I hadn’t gamed with my fellow players for months – two of them now had new characters and another one had none. She retired her old character which didn’t do much for her and didn’t have time to prepare a new one.
I had a scenario ready to introduce the new characters and bridge our current situation to the « Tower of Spellgard » scenario. I was a bit bummed out to be missing one player – one who is usually a strong role player.
I love having one or two role players – they really help me move the story forward and make it more interesting for the occasional « lurker ». And I’m mostly a role player myself.
This threw me a bit, but I could adjust my scenario and come up with a cool encounter and an intro to Spellgard.
Two things were preparing to bite me in the arse and change my plans : I was prepared for Spellgard one month ago and due to many events happening in my personnal life, did not find the time and energy to re-absorb it. I was really stressed out about playing in Spellgard and scared half-brainless about running it wrong.
The second thing is that I played with ChattyDM’s gang the night before and I didn’t get enough sleep. In retrospect, I was probably too tired.
In any case, my entrance scenario was something I was ready for and that I replayed countless times in my head. I even test-played the encounter a few times to make sure it could be interesting.
The setup was as such:
The group was in the caravan, on their way to Spellgard. On the road, they picked up a brainless barbarian, carrying with him a magical chest which, he said, contained a magic thunder rock given to him by the gods to make him rich and popular with women of his tribe.
He ran tests on it and knew that it made the ground tremble when he hit it with a stick. His tribe’s shaman put it in a magical protective chest and sent him to the city to get it inspected by some very important mages.
While they were conversing with the fellow, a screeching sound was heard from the sky. When they popped their head out of the caravan wagon to see what made the noise, they heard some kind of a loud flapping noise.
Aiming straight for the caravan was a big dragon made up of sown together parts of other dragons. In its claw, it struggled to hold a swordmage while its rider – an armored man – was wrestling with a diminutive mage… Which I thought was a pretty cool way to throw in new players!
The players in the caravan braced for impact. The swordmage managed to slash at the dragons’ wing in hopes to change its aim.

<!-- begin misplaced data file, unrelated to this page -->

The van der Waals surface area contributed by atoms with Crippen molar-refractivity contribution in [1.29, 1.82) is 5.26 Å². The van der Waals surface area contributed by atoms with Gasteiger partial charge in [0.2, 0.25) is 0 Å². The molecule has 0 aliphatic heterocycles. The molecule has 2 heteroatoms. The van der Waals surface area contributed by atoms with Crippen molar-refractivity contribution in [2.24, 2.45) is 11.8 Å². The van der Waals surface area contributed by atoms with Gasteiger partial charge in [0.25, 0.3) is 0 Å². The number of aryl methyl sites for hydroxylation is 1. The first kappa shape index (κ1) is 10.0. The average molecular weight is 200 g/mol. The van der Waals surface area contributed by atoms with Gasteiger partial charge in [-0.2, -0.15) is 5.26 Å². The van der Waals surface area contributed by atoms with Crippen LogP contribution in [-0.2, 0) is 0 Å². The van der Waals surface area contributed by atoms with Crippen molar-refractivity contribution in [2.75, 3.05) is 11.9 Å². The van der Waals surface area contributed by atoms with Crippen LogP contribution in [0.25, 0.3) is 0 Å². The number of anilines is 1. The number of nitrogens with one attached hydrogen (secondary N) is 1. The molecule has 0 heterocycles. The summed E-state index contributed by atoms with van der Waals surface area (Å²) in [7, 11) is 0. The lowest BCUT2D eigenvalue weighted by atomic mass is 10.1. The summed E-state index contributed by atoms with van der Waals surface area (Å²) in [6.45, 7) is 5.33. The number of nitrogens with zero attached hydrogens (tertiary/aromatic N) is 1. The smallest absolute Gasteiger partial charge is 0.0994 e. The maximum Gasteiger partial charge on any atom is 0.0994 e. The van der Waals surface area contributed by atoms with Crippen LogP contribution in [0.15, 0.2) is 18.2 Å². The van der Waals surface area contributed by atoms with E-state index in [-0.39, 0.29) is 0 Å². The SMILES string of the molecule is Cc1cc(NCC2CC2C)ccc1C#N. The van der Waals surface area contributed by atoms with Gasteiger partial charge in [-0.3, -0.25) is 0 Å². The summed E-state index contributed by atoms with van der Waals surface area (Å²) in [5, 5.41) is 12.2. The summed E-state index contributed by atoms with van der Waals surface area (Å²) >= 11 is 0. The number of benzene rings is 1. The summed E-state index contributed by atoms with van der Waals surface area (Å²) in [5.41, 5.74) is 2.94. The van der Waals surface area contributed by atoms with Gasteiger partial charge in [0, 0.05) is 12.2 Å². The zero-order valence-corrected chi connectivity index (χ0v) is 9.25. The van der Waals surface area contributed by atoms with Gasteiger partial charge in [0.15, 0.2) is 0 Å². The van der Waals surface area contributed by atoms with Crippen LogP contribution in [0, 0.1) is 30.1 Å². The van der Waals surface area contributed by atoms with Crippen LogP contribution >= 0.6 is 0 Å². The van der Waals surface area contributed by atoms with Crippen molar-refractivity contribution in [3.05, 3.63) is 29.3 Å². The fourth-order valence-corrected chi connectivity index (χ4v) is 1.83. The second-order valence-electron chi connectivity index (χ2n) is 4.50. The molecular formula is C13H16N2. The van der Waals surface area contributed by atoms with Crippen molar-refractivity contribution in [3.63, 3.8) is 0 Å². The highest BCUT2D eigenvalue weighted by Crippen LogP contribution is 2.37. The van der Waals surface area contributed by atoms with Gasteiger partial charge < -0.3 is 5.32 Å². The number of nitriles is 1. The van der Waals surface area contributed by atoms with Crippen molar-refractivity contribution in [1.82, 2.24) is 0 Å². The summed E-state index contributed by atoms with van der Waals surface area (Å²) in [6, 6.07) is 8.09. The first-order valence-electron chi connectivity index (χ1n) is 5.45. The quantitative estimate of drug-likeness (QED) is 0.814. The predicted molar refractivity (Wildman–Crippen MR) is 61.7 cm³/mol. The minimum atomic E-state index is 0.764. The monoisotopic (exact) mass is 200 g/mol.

The dragon was deviated, but still crashed on the wagon. Upon impact, the armored rider teleported out of its armor.
The caravan wagon was broken, but no one was seriously hurt. The chest, however, was opened and the thunder stone was visible inside.
They recognized the « patchwork dragon » as the creature they had « freed » in their first adventure and that probably tore at the small village they had visited earlier. It now seemed to be aiming for them.
The combat started and seemed to keep all of my players quite engaged. The dragon had no qualms about using its breath and fear weapons and giving them the hardest time possible.
The dumb barbarian also participated to the battle, but could only act if the players instructed them. As a minor action, a player could scream an order to the barbarian. On its turn, it would choose one of the commands randomly and obey it.
The players quickly noticed the ground near the point of impact was cracking when the dragon was walking upon it.
The players rapidly devised a plan to have the dragon crush the thunder stone, which involved asking the barbarian to jump and grapple the dragon. In no time, they managed to collapse the ground and send the dragon and most of the players fighting underground. My way of having the terrain change and keep things interesting.
A few players managed to stay on top and used their ranged attack to shoot at the creature.
Underground, the dragon made use of its could of darkness to try to surprise its prey. After a few clever ruses and tactics, they heroes managed to slay the beast.
The combat lasted nearly 3 hours. Yes. Three hours. During the whole time, the players were actively engaged but I felt that the energy was getting low and called a break for food.
We were supposed to resume play after food, but I was so exhausted I actually fell asleep. It was running late so the game ended in that weird phase : we had what I perceived was a good fight and I think the players involved had fun too.
But there was no reward and no feeling of conclusion. I did buy some time for Spellgard, though.
Here are a few things I struggled with : the two levels of height in combat and fighting in a cloud of darkness.
For the height levels my instincts told me to calculate height and use distances, but my understanding of the rules was to avoid using height. So I mostly downplayed the dragon here and allowed the higher grounds to shoot down with inpunity.
For the darkness, I had planned a few cool scenes to take advantage of that, but my play testing told me that while it was tactially sound for the dragon to use the clould of darkness, it made the combat long and boring. After a few rounds of playing « battle ship » in the magical darkness, I let it go.
I had some fun, but was too tired to conclude properly and got stuck with an odd feeling about the game. I don’t think I’m pulling my players willingly in this story line… and I don’t feel most of my players even like their characters.
We might have to do something drastic, next time I DM.
Next game, however, I won’t be DMing – Steve (who DMed this group before me) will host a game for his birthday as DM. I can’t wait to play Kellen again (a younger, alternate, version of the one I played at Chatty’s).